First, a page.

Racial and ethnic disparities continue to defy what we expect from our healthcare system. Black and American Indian/Alaska Native people live fewer years, on average, than white people – and are dying from treatable conditions. Minority communities are at a higher risk for chronic, manageable health conditions like asthma, diabetes, heart disease and hypertension, but are less likely to seek out or receive consistent care.


There are many reasons for this ongoing rift – housing standards, available nutrition, education challenges and other social determinants of health. And considering chronic conditions drive about 90% of all healthcare spending, the cost of care weighs heavily upon disproportionately affected racial and ethnic groups.


During my years with the Northeast Business Group on Health, including more than 20 as President & CEO, we studied health inequities and developed resources to help employers address gaps. There’s a lot to tackle, but with increased awareness of the core issues and the courage to rethink healthcare delivery, we can move the needle. Here are some strategies that are already making an impact.


1. Reimagine plan design


No question, health insurance offers working Americans access to needed care. But depending on the health plan design, actually using that insurance can come at a price that makes healthcare flatly unaffordable.


A smart health plan design can ease some of the financial barriers that affect low-income families, many of whom are racial or ethnic minorities. Options include expanding pre-deductible coverage for members with very high deductibles or considering a plan with no deductible at all. Structuring plans that also feature clearly defined copays empower employees to seek needed care, confident they won’t get hit with a bank-breaking surprise bill.


2. Partner with primary care


Navigating the healthcare system is difficult, even for those who work within it. Beyond its borders, it’s so much more complex, especially for those who are less educated, disadvantaged or disenfranchised. Without a primary care doctor to know and trust, getting care can be a prohibitive, expensive maze that’s easier to avoid than access. That means community health suffers, costs increase and the divide widens.


The primary care physician can be a built-in navigator through the complex maze of healthcare. Consider a health plan centered around the primary care relationship, which can restore advocacy to the system and improve population health. Having a provider who knows a plan member’s history helps everyone involved navigate and coordinate needed services with appropriate specialists. Also push for better integration of behavioral health into primary care – another source of systemic gaps and inequities.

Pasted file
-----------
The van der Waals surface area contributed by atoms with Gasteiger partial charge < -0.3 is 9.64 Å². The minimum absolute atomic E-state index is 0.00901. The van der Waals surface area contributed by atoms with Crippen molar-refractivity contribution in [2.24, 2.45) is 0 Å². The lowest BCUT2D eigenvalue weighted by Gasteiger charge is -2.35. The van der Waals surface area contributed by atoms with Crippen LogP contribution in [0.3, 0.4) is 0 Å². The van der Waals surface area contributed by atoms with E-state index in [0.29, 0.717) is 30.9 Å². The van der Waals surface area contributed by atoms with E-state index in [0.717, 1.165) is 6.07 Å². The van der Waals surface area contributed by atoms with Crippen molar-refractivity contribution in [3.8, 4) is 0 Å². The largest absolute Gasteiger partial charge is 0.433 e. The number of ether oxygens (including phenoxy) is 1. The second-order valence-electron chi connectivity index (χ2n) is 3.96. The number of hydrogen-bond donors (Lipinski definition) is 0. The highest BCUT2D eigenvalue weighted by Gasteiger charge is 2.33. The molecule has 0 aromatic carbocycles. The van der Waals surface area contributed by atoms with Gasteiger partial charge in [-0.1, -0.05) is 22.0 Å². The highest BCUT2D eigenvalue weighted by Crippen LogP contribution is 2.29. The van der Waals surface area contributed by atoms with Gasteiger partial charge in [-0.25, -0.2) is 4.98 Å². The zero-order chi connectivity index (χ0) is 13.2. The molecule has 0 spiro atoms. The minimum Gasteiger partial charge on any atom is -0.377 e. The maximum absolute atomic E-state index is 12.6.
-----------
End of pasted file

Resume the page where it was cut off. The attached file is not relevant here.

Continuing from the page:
3. Deliver culturally aware care


Affordability is key, but truly improving access to care for all also means offering care that meets people where they are. It’s hard to build a trusting foundation without having a mutual understanding of religious, cultural and ethnic influences. This goes for both providers and health plans. To support a thriving provider-patient relationship, health plans must account for language and accessibility barriers that can affect quality of care. Where possible, connect members with providers who understand their cultural background. Communication, training and technology are imperative for bridging the gap.


4. Expand virtual care options


Virtual visits should bring together all of the above, so consider building robust online coverage into your plan. Virtual care offers promise in terms of closing inequity gaps and increasing access to underserved communities, especially for primary and behavioral health care. It removes travel and mobility limitations, both shown to be critical social determinants of health. And it greatly improves options for finding virtual providers who share culture or traditions with patients, even if they aren’t in the same ZIP code.


The realities of inequity in healthcare are disappointing, longstanding and stem from multiple factors in and beyond the system. The goal of achieving the highest level of health for all, with access, advocacy and affordable coverage for all, can be done. Incorporate the four strategies above into your health plan benefit and be part of the solution.

Laurel Pickering